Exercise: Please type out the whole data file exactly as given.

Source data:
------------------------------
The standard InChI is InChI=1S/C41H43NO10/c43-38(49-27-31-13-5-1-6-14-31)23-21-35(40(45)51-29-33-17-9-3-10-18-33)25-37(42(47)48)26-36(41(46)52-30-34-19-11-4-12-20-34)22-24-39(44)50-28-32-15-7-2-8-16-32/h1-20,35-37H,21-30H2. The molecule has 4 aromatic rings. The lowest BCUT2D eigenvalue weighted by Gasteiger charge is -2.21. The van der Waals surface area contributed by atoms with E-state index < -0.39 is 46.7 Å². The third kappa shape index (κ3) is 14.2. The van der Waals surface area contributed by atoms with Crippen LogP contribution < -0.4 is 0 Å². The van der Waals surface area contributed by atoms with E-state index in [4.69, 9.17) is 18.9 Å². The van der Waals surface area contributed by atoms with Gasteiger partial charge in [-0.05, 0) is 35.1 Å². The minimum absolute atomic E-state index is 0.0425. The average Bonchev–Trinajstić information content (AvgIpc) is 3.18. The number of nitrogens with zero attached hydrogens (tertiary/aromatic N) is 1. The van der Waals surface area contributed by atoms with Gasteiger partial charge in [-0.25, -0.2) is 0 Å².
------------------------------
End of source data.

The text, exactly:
The standard InChI is InChI=1S/C41H43NO10/c43-38(49-27-31-13-5-1-6-14-31)23-21-35(40(45)51-29-33-17-9-3-10-18-33)25-37(42(47)48)26-36(41(46)52-30-34-19-11-4-12-20-34)22-24-39(44)50-28-32-15-7-2-8-16-32/h1-20,35-37H,21-30H2. The molecule has 4 aromatic rings. The lowest BCUT2D eigenvalue weighted by Gasteiger charge is -2.21. The van der Waals surface area contributed by atoms with E-state index < -0.39 is 46.7 Å². The third kappa shape index (κ3) is 14.2. The van der Waals surface area contributed by atoms with Crippen LogP contribution < -0.4 is 0 Å². The van der Waals surface area contributed by atoms with E-state index in [4.69, 9.17) is 18.9 Å². The van der Waals surface area contributed by atoms with Gasteiger partial charge in [-0.05, 0) is 35.1 Å². The minimum absolute atomic E-state index is 0.0425. The average Bonchev–Trinajstić information content (AvgIpc) is 3.18. The number of nitrogens with zero attached hydrogens (tertiary/aromatic N) is 1. The van der Waals surface area contributed by atoms with Gasteiger partial charge in [-0.25, -0.2) is 0 Å².